Herb of the Week-Lotus
Bean of India
Sacred Water Lotus
The aquatic plant family Nelumbonaceae comprises two species and one of them is Nelumbo nucifera. Currently, the recognized name of this species is Linnaean binomial Nelumbo nucifera, which is classified under its several earlier names, including Nymphaea nelumbo and Nelumbium speciosum. This is a perennially growing aquatic plant. When the conditions are favourable, the seeds of this plant continue to be viable for numerous years. It is amazing to note that the oldest seeds of lotus that germinated successfully are those that were 1,300 years old and picked up from the dry bed of a lake located in the north-eastern part of China.
There are several instances where the lotus has wrongly been referred to as the water lily (belonging to plant family Nymphaea), a completely dissimilar plant that is evident from the flower’s center that does not have the structure that later on develops into a characteristic rounded seed pod in the case of Nelumbo nucifera (water lotus).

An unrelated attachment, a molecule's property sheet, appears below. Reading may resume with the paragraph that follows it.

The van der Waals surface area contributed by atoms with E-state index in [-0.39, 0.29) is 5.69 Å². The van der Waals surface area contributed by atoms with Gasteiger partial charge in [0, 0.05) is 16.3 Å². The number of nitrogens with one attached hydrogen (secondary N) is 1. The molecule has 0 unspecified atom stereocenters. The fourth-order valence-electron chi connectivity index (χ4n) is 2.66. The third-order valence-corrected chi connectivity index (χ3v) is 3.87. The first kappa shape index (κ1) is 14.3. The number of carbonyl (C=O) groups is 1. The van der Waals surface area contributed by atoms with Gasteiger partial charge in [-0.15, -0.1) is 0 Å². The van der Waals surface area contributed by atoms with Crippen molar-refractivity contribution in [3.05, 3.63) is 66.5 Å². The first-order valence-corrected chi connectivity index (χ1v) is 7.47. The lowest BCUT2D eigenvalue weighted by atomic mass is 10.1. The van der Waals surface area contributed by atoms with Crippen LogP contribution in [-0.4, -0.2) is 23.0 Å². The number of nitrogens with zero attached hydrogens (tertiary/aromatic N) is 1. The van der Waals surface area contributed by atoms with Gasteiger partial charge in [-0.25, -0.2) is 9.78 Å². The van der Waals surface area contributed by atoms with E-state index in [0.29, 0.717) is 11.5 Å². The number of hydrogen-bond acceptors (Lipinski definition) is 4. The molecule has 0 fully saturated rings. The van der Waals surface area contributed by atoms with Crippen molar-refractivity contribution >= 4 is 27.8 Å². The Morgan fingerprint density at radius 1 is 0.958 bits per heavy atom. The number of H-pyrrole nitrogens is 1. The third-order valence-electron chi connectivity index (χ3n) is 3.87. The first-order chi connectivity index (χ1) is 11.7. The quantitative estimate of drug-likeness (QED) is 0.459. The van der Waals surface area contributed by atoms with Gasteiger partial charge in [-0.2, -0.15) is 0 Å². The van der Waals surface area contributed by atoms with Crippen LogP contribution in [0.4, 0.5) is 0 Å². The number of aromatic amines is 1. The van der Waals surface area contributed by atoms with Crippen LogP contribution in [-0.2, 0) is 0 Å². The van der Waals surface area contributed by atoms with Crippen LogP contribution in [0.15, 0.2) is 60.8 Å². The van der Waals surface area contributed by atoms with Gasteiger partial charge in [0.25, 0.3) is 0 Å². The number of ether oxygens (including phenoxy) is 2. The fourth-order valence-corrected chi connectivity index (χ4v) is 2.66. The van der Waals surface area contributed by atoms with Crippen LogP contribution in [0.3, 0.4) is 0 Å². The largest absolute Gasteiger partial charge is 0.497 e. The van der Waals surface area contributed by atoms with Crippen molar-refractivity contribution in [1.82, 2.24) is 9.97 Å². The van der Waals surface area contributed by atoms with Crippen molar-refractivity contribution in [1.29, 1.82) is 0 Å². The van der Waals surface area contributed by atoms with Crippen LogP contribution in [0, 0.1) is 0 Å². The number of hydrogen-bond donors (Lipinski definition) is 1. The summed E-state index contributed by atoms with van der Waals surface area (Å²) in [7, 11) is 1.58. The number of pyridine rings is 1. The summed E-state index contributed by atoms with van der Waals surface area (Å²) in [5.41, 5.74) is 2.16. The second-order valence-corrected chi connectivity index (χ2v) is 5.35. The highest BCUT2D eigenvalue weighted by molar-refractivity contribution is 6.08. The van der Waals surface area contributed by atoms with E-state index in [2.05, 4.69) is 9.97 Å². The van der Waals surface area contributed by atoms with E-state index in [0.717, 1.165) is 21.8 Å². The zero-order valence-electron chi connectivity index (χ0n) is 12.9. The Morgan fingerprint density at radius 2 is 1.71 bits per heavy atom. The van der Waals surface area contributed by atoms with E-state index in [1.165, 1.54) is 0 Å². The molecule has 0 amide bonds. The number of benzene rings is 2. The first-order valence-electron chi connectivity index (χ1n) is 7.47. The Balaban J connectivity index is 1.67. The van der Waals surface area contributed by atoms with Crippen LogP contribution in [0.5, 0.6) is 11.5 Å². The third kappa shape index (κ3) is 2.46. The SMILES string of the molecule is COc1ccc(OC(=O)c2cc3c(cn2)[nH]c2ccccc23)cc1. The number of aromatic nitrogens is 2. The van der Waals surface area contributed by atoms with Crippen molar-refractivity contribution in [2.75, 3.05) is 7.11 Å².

The roots of the lotus plant are firmly set in the mud or wet dirt and it gives out elongated stems. The leaves of the plant are attached to these long stems. While the lotus flowers are at all times found above the surface of the water, sometimes even the leaves can be seen floating on the water. The flowers are large, gorgeous and aromatic and they open in the morning. By the afternoon, the petals begin to fall.